In Case D—compensation for revocation of planning permission—the amount of levy to become payable is to be assessed when the compensation accrues due to the owner whose planning permission has been revoked. This certainly does not mean, the date on which he is able to put money in his pocket. Those of us who have had experience of compensation cases know only too well that one can agree the figure but that it takes months and months to get the cash out of the statutory undertakers or the local authority. So the levy payer will have to make payment of his levy before he receives the cash on which the levy is assessed.

The same will apply in Case E where easements may have been granted on an annual licence fee, which is a very frequent form of transaction. The assessment will be made on the value of the property in relation to that transaction and levy will have to be paid probably before the receipt of the money on which the levy is assessed.

Case F will relate amongst other things to pipe lines. One does not receive a premium for a pipe line being laid through one's property; it is always done as a matter of licence fee annually or based on other periods, and the same applies as in the case of letting.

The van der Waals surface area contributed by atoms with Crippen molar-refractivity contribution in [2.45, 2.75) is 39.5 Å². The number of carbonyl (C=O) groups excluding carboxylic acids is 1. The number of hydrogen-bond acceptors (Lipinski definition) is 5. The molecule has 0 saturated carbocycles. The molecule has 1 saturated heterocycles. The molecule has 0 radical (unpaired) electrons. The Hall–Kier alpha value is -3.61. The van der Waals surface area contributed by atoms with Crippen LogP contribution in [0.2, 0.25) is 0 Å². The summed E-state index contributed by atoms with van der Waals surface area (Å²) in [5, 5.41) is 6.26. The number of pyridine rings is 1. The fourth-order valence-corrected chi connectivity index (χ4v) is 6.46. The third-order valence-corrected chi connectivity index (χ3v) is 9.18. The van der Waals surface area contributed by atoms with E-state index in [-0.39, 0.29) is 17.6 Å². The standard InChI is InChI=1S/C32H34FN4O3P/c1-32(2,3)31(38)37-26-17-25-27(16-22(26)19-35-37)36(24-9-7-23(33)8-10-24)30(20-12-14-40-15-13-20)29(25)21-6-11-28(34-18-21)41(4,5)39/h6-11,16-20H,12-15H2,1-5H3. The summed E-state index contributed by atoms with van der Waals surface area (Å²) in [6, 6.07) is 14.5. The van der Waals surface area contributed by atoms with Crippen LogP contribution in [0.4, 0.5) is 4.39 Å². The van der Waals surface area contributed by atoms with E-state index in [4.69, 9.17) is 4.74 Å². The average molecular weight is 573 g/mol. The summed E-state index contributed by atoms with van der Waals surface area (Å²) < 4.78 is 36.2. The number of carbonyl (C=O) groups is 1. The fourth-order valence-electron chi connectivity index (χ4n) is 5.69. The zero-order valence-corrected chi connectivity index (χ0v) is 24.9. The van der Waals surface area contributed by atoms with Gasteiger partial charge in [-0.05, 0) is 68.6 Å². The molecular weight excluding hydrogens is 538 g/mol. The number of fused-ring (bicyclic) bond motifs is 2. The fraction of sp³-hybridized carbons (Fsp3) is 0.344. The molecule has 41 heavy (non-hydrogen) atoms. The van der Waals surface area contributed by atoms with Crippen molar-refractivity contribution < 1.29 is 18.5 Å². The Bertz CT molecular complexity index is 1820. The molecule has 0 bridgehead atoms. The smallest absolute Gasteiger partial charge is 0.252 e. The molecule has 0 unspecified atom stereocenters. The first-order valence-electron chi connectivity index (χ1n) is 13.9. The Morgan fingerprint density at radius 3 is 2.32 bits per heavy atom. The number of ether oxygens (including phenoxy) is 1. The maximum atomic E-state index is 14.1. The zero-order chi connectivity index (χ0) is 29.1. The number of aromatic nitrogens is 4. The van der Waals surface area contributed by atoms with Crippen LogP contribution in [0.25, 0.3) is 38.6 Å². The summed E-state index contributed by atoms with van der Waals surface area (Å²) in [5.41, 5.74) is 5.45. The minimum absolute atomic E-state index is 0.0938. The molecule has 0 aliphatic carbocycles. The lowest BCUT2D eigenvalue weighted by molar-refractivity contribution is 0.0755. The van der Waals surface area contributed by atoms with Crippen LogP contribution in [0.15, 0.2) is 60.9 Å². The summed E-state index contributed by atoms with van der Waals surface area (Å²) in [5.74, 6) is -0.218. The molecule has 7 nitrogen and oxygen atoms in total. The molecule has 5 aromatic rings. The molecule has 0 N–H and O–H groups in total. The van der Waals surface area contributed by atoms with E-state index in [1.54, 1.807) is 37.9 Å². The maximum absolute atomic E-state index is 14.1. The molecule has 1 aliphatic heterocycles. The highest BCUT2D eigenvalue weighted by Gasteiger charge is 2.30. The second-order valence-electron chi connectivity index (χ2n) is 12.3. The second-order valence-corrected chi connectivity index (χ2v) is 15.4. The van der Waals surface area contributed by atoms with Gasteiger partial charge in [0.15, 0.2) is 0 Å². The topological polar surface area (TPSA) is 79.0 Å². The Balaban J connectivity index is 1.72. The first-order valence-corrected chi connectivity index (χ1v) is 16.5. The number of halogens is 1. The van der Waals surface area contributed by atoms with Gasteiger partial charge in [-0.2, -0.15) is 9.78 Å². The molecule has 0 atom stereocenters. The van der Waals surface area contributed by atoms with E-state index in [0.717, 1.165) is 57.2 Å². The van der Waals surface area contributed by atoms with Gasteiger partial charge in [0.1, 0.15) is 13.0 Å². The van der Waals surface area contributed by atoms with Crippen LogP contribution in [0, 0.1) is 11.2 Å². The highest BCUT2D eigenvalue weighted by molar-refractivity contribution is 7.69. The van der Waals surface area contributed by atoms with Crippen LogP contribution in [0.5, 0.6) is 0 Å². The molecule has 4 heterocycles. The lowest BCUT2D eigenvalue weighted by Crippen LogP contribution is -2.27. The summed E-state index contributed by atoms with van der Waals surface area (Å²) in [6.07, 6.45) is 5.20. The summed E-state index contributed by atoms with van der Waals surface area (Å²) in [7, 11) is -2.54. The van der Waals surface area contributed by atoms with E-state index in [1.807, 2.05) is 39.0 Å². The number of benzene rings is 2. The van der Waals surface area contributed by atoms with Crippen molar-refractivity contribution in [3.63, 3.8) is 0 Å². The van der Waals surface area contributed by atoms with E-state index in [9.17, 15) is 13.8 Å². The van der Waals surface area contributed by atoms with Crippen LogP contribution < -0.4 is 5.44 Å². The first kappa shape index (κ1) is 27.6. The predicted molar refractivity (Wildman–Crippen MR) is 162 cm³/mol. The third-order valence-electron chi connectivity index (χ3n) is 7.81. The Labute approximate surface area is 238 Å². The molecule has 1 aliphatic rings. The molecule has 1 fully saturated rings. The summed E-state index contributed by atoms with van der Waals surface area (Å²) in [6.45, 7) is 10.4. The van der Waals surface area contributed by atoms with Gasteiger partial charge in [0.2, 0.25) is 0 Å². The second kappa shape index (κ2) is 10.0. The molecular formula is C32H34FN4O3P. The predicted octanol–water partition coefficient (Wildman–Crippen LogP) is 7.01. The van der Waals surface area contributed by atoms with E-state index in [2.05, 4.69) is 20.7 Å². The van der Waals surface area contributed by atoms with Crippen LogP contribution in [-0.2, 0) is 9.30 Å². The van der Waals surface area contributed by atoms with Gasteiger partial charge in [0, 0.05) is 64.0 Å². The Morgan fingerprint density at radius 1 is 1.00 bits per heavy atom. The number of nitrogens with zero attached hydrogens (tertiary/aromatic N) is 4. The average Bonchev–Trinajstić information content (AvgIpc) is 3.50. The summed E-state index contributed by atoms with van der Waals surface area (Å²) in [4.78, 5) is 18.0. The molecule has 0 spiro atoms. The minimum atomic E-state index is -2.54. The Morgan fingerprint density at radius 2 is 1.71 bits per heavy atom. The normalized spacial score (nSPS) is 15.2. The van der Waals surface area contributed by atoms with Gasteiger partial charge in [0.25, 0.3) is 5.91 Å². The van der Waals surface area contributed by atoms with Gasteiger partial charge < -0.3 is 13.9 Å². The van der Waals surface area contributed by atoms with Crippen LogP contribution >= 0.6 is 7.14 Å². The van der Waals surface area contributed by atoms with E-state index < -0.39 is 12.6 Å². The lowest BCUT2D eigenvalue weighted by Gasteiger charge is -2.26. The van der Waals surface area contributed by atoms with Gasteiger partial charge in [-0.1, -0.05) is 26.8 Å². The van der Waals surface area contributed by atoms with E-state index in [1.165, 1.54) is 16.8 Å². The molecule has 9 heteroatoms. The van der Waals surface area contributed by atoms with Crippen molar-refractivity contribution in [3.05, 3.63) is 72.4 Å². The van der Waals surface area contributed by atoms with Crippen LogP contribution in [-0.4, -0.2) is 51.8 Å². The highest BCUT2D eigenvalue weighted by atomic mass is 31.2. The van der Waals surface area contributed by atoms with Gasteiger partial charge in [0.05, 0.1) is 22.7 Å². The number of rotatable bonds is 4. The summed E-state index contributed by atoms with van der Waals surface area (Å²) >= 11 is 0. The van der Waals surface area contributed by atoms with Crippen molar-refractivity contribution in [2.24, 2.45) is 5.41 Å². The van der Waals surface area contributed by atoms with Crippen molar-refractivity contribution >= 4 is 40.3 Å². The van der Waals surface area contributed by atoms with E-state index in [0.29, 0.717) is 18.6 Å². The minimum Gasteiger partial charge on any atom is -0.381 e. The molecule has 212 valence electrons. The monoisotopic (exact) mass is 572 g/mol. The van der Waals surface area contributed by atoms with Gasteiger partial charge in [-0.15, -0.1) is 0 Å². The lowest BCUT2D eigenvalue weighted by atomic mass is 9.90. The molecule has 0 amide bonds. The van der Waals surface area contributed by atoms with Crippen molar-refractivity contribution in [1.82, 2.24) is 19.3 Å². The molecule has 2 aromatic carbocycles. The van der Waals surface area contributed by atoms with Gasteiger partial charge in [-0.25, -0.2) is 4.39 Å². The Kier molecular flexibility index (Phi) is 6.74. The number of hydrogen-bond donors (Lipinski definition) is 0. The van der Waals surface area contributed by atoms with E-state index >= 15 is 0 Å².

The problem arises from the fact that the Government obstinately have refused to treat the levy as any form of tax and apply normal tax laws to it. They have

treated it as a capital demand on the levy payer to be paid by him regardless of the financial circumstances out of which he finds the money. He is assessed for a levy and, no matter what his means may be, no matter whether he has received the money from which the assessment arises, he must pay the levy. All that he can do is, later in the Clause, go on bended knee to the Commission and ask if it will let him pay by instalments. The Commission can then say that it wants security for that postponed payment.

As the Bill stands at the moment, no one can rely on the Commission ever granting that concession for payment by instalments or for postponed payment. From time to time the right hon. Gentleman has said, "Oh, yes. In proper cases, the Commission will allow such payment." At one time, I think that he added, "We might even make regulations about it."

The receipt of the money on which the levy is assessed is a matter which should be in the Bill. There should also be the Clause concerning the Commission granting a concession for payment by instalments. I do not want to wipe out that one, but I do want it to be quite definite in the Bill that the levy is payable out of the money received and that the poor unfortunate victim of the levy will not be mulcted of the money before he has received it out of the transaction which gives rise to the levy.

Question put, That those words be there inserted in the Bill:—

The House divided: Ayes 144; Noes 176.

Division No. 185.]AYES[4.53 p.m.
Alison, Michael (Barkston Ash)Chichester-Clark, R.Fletcher-Cooke, Charles
Allason, James (Hemel Hempstead)Clark, HenryFoster, Sir John
Astor, JohnClegg, WalterFraser, Rt. Hn. Hugh (St'fford & Stone)
Atkins, Humphrey (M't'n & M'd'n)Cooke, RobertGilmour, Ian (Norfolk, C.)
Awdry, DanielCooper-Key, Sir NeillGlover, Sir Douglas
Baker, W. H. K.Costain, A. P.Goodhew, Victor
Batsford, BrianCraddock, Sir Beresford (Spelthorne)Gresham Cooke, R.